Help protect Florida’s Eagles

Florida hosts the largest population of Bald Eagles in the contiguous US with over 2,500 nests*(documented by FWC in 2014). Eagles have made a successful recovery and were removed from the Endangered Species list in 2007. However, as the state’s human population grows, landscapes are being altered to accommodate the needs of people, forcing eagles to adapt. Eagles that typically nest in natural substrates such as pine trees are now choosing alternate structures such as cell towers for nesting and raising their young.  Other threats to eagle success include disturbance due to development, electrocutions, vehicle strikes and territorial disputes.

Audubon’s EagleWatch program was started in 1992 to help protect Florida’s eagles and guide management to ensure their success.  During Florida’s eagle season this team of citizen science volunteers collects important data on productivity, trends and potential threats to nesting success, which can be used to monitor the health of Florida’s ecosystems. These boots on the ground contribute an estimated 3,700 volunteer hours to eagle conservation each season.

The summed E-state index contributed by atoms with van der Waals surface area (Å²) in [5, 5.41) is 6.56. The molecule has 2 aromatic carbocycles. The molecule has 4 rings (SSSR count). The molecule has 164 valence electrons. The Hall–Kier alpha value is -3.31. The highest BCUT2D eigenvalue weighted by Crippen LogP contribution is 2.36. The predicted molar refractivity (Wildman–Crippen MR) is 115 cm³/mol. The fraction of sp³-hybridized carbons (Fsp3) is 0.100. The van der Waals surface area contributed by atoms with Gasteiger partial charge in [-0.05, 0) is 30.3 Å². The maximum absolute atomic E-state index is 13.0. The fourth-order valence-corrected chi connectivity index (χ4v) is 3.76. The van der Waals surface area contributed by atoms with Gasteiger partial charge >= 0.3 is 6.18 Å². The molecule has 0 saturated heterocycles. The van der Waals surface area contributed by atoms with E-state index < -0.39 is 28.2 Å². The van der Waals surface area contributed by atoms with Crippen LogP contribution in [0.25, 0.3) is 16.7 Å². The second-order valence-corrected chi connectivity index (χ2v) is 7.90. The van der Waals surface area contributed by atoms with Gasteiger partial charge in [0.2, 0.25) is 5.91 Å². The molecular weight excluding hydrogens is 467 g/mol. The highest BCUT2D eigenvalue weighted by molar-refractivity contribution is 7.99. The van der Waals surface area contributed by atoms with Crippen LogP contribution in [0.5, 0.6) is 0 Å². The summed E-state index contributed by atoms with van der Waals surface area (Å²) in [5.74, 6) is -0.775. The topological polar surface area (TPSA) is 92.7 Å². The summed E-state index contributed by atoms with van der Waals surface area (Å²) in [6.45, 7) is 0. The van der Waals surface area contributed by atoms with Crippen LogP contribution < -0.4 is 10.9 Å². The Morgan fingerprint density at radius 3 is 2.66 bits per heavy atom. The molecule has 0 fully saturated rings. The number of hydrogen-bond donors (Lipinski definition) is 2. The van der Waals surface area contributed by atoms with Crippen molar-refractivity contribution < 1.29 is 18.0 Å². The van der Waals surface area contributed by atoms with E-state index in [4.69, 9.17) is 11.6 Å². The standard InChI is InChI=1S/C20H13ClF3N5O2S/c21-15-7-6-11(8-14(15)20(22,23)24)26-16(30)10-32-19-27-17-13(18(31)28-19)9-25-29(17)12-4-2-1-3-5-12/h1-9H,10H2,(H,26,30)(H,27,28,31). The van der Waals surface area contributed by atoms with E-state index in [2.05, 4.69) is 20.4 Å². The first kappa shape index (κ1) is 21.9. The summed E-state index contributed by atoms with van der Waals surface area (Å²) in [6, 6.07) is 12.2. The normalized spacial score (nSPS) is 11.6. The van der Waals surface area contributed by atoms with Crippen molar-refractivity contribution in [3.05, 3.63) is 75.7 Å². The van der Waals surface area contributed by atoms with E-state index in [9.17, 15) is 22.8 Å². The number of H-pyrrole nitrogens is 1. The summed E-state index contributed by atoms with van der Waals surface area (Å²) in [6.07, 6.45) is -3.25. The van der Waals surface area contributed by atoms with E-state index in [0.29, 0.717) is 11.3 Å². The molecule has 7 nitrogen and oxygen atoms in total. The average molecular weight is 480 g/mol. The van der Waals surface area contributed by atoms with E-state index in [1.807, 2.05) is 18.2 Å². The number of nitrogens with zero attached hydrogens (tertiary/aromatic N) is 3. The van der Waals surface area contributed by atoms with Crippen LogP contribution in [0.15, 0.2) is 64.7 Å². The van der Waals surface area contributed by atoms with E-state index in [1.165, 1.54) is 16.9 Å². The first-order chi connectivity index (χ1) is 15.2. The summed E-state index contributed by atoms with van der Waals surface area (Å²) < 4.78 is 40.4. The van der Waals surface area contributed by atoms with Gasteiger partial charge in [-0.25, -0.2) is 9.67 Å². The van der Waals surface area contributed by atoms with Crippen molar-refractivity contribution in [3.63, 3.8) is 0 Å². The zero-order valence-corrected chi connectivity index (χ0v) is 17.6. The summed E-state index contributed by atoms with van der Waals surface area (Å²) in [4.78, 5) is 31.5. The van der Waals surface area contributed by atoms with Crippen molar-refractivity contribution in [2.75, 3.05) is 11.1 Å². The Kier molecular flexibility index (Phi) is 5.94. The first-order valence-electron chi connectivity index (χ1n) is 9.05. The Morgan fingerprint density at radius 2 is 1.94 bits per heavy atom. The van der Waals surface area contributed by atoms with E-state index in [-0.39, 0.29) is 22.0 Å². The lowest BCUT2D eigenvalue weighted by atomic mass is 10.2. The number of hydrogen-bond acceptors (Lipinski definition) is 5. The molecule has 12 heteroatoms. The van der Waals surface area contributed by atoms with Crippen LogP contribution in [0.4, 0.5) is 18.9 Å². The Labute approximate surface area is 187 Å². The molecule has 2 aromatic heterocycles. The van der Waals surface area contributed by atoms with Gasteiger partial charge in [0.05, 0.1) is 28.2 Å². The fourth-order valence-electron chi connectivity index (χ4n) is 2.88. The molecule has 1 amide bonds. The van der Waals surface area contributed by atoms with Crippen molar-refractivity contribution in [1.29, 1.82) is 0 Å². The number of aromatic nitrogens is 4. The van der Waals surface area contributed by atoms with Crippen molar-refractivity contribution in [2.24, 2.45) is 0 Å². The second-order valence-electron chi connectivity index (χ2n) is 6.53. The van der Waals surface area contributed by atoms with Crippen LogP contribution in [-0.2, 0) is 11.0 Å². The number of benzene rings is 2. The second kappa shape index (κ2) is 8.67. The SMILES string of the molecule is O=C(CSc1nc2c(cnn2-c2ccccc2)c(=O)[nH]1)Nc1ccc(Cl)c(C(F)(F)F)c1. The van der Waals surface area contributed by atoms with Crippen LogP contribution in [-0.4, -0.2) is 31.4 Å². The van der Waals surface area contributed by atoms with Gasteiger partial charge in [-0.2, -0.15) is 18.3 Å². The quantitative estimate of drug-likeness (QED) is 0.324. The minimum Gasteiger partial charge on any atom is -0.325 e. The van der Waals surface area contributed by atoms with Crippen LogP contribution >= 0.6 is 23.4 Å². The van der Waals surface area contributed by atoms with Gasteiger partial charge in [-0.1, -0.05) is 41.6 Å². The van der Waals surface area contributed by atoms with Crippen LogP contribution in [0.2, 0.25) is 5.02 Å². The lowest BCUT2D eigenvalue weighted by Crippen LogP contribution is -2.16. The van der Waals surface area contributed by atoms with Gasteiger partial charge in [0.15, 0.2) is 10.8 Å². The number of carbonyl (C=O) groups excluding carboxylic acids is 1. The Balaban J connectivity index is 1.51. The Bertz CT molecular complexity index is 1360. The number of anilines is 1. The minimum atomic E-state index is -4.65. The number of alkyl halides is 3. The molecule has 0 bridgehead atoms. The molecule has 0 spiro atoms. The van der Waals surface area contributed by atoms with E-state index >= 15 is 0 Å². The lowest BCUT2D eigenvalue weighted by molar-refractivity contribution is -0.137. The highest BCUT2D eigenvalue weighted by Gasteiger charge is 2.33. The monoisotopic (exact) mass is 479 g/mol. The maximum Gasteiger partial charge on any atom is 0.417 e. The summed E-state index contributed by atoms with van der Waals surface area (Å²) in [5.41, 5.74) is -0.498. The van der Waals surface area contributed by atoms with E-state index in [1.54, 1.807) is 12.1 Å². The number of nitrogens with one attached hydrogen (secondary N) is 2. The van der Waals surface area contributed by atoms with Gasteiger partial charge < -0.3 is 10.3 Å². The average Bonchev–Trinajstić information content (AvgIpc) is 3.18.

We need your support.  Your contribution can make a difference in our ability to protect Florida’s eagles and important habitats where they live and thrive.

Fill out the honoree/memorial block on the attached donate page and your honoree will automatically receive this certificate of
thanks from Audubon.



 

 
  • Baby Owl Shower Baby Owl Shower
     
 


"I’ve been in EagleWatch for 10 years now.  When I started I didn’t know there were bald eagles in Florida!  Over the last 10 years we have seen the delisting of the bald eagle and watched the population explode.  I’ve enjoyed every single eagle and all of the people that I have met through the years that share their love for eagles.  Most memorable was taking 90 year old Harry Heckmann out eagling.  It was the first time he saw a bald eagle up close.  He said it was something he would never forget.
"

Barbara Walker
EagleWatch Volunteer
and Pinellas County Coordinator


 

Website copyright Audubon Florida © 2013. Photo rights remain with the photographers.
Photos by Reinier Munguia, Scott Taylor, Russell Lowers
and Susie Warren.